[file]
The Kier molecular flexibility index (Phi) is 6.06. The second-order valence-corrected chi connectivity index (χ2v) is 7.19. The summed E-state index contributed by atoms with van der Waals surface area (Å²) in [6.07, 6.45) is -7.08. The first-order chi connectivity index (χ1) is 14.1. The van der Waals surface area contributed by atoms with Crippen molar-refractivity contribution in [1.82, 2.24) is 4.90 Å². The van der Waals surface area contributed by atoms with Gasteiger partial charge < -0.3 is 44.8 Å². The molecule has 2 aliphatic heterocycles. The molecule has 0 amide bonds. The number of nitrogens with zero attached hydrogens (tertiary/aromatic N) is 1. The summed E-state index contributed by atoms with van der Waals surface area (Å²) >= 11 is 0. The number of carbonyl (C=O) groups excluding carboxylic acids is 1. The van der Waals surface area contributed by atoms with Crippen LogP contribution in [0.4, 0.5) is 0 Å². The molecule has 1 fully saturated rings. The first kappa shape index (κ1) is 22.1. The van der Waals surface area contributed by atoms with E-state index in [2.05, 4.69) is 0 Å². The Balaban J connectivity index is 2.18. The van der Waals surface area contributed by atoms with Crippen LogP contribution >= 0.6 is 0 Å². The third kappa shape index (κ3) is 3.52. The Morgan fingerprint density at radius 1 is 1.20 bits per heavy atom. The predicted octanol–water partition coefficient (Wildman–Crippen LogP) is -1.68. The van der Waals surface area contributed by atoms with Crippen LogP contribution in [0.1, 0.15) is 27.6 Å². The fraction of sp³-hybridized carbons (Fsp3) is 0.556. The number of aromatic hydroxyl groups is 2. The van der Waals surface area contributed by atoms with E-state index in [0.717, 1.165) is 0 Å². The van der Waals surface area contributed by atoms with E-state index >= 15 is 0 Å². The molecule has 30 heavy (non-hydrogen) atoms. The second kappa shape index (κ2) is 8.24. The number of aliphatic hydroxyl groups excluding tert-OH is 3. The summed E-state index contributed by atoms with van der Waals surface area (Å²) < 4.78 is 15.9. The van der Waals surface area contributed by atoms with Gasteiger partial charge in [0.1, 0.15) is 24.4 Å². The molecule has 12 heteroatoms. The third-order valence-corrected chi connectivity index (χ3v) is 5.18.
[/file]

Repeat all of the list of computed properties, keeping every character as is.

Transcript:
The Kier molecular flexibility index (Phi) is 6.06. The second-order valence-corrected chi connectivity index (χ2v) is 7.19. The summed E-state index contributed by atoms with van der Waals surface area (Å²) in [6.07, 6.45) is -7.08. The first-order chi connectivity index (χ1) is 14.1. The van der Waals surface area contributed by atoms with Crippen molar-refractivity contribution in [1.82, 2.24) is 4.90 Å². The van der Waals surface area contributed by atoms with Gasteiger partial charge < -0.3 is 44.8 Å². The molecule has 2 aliphatic heterocycles. The molecule has 0 amide bonds. The number of nitrogens with zero attached hydrogens (tertiary/aromatic N) is 1. The summed E-state index contributed by atoms with van der Waals surface area (Å²) >= 11 is 0. The number of carbonyl (C=O) groups excluding carboxylic acids is 1. The van der Waals surface area contributed by atoms with Crippen LogP contribution in [0.4, 0.5) is 0 Å². The molecule has 1 fully saturated rings. The first kappa shape index (κ1) is 22.1. The van der Waals surface area contributed by atoms with E-state index in [2.05, 4.69) is 0 Å². The Balaban J connectivity index is 2.18. The van der Waals surface area contributed by atoms with Crippen LogP contribution >= 0.6 is 0 Å². The third kappa shape index (κ3) is 3.52. The Morgan fingerprint density at radius 1 is 1.20 bits per heavy atom. The predicted octanol–water partition coefficient (Wildman–Crippen LogP) is -1.68. The van der Waals surface area contributed by atoms with Crippen LogP contribution in [0.1, 0.15) is 27.6 Å². The fraction of sp³-hybridized carbons (Fsp3) is 0.556. The number of aromatic hydroxyl groups is 2. The van der Waals surface area contributed by atoms with E-state index in [0.717, 1.165) is 0 Å². The van der Waals surface area contributed by atoms with E-state index >= 15 is 0 Å². The molecule has 30 heavy (non-hydrogen) atoms. The second kappa shape index (κ2) is 8.24. The number of aliphatic hydroxyl groups excluding tert-OH is 3. The summed E-state index contributed by atoms with van der Waals surface area (Å²) < 4.78 is 15.9. The van der Waals surface area contributed by atoms with Gasteiger partial charge in [0.1, 0.15) is 24.4 Å². The molecule has 12 heteroatoms. The third-order valence-corrected chi connectivity index (χ3v) is 5.18.